Few were as close to him as Biniam Tewolde, a colonel in the federal spy agency. Abiy was instrumental in the formation of this agency, conceiving the idea while he was on training in South Africa in 2010.
Having risen to the rank of a mid-level army officer, he is credited for the blueprint that established the spy agency and securing the country`s information networks from foreign intrusion.
Biniam recalled the agency as a learning island. Its leaders, many of them in their prime age, were keen on attracting the best and brightest, fresh from colleges. Abiy was admired by the agency`s staff but did not stay long due to a feud with the founding director, a former rebel-cum-army general Teklebrehan Weldearegay.
Leaving the army after he was promoted to a Colonel, Abiy joined the political elite in the ruling coalition’s OPDO and was elected to its central committee in 2010. He ran for a seat in the federal parliament, representing a constituency in Gomma County, his birthplace.
It was during this time he pursued further studies and received his PhD from Addis Ababa University in 2017. Abiy studied the role of social capital in traditional conflicts’ resolution.
He looked into the causes of inter-religious conflicts in Jimma area, where religious tension had escalated in the late 2000s. For three years, he was a minister in charge of information technology, an area of interest during his undergraduate studies.
His re-election to parliament in 2015 was consequential. The ruling coalition was forced into soul-searching against the backdrop of widespread protests in the same year the EPRDF and its allies claimed 100 per cent control of all legislative bodies in the federal government and regional states.
The relentless demand for political inclusivity and economic equity by the youth, first in Oromia and subsequently the Amhara regional states, compelled the ruling party to pledge to change course. This included the change of its leadership, whose chairperson often is a prime minister.
Abiy was deputy to his once strong ally, Lemma Megerssa, in the OPDO. Megerssa’s absence from the federal parliament, however, meant he would not be elected as prime minister even if he became chairman of the EPRDF. The two swapped their places in the run-up to the EPRDF polls.
Abiy was overwhelmingly installed as EPRDF’s third chairman since its founding in the late 1980s. A month after, he was before parliament, making the most rousing speech ever made from that chamber. Abiy spoke about his mother and the mother of his three daughters. Through them, he acknowledged the contribution of women in building Ethiopia.
He got international acclaim. The BBC praised Abiy`s rise to power as the “leader promising to heal a nation”.
Healing the nation, Abiy tried, though. A few weeks in office, he implemented political and economic reforms. He released political prisoners, including Andargachew Tsegie and Eskinder Nega. He granted amnesty to insurgents and exiled oppositions figures.
He pushed changes to repressive laws and anti-terrorism law. Crucial institutions such as the judiciary, human rights and electoral bodies were reconstituted. Third-generation privatisation of state enterprises and liberalisation of the economy were set in motion. Even his political nemesis, Debretsion Gebremichael, chairperson of the TPLF, acknowledged his peace efforts.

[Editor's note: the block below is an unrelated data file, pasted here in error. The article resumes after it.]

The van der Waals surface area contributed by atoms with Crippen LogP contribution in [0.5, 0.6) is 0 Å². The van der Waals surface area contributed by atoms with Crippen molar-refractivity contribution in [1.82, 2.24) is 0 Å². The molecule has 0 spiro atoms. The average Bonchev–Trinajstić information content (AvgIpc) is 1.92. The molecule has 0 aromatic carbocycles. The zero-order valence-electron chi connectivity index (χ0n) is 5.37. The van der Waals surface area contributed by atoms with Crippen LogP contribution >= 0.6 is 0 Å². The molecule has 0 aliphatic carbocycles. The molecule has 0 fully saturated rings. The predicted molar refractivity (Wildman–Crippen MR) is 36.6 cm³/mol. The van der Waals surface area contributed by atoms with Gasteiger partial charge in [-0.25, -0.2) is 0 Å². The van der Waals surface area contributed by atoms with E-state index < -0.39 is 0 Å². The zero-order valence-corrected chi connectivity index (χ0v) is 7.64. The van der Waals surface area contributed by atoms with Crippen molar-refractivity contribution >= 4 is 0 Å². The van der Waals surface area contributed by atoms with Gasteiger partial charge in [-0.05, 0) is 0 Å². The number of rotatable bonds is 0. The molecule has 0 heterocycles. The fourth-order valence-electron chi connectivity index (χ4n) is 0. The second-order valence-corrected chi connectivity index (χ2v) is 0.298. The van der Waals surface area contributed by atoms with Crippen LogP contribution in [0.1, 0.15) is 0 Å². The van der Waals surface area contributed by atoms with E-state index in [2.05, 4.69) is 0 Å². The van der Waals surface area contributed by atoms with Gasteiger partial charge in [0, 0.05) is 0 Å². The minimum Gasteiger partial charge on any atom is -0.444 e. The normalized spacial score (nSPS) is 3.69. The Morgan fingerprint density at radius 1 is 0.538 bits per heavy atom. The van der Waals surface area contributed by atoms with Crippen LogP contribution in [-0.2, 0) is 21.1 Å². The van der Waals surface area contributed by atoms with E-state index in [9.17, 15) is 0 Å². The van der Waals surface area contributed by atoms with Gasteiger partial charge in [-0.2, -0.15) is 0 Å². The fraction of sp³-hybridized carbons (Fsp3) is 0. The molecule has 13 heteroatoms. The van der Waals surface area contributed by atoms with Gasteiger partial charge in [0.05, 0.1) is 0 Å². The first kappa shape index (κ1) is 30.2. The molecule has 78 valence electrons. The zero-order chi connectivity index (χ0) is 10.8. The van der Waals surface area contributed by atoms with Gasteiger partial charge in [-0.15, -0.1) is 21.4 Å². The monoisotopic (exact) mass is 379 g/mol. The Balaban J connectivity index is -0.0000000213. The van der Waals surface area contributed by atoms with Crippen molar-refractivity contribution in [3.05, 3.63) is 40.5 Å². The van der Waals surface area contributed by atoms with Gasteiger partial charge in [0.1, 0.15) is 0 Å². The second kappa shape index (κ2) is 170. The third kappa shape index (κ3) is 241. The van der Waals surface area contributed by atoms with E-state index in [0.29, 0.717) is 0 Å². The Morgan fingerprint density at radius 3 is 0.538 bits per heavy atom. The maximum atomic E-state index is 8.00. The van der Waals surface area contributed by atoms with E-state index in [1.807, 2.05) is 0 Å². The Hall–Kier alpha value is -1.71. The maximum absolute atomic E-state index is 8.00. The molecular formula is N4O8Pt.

These were measures the Nobel Committee applauded as giving “many citizens hope for a better life and a brighter future”.
Close to a year later, Abiy`s Ethiopia is in a much murkier state than it may have ever been. Many wonder if Abiy has what it takes to ride out the storm. Often, he strikes those who worked with him as one with a singularly focused and determined mind. A man that is ultimately being helped by a higher hand in shaping the future of a country.
Abiy is driven by fear of losing recognition, fame and sense of worthiness, says Biniam, once his closest aide. And there are groups from the evangelical community, the private sector and the political elite nostalgic of Ethiopia`s past imperial glory who are happy to shower him with it.
Many, however, caution against underestimating Abiy`s capabilities. His ambition, love for grandeur and his boldness in betting against the odds have not failed him so far; after all, he is still the Prime Minister.
Abiy has a messianic allure about him that mobilises support from a wide array of groups in society. But he still seems to struggle to build a broader coalition. He may not be the philosopher king. But it is clear that he was onto something when releasing a book titled, Me`demer, an Amharic word, loosely translated to “positive sum-game”.
Abiy might have to juggle through the competing narratives of political forces predominantly in the integrationist or federalist camps if he is to secure a stable government, let alone a decent transition to a liberal democratic order.
He may see himself as standing above both, although his perceived closeness to the integrationist forces mostly serves as a manifestation of his ambition of grandeur. The stately the country he rules over, the bigger he may feel. But this camp could be a convenient ally, not an ideological one.
By publishing the book less than a year into office, and ensuring the completion of flashy projects in landmarks in the capital; he has shown his determination, dedication and discipline in delivering results.
No less overbearing is his sense of grandeur. A number of multibillion-dollar projects are standing symbols of his notion of state-building in the medieval-era style.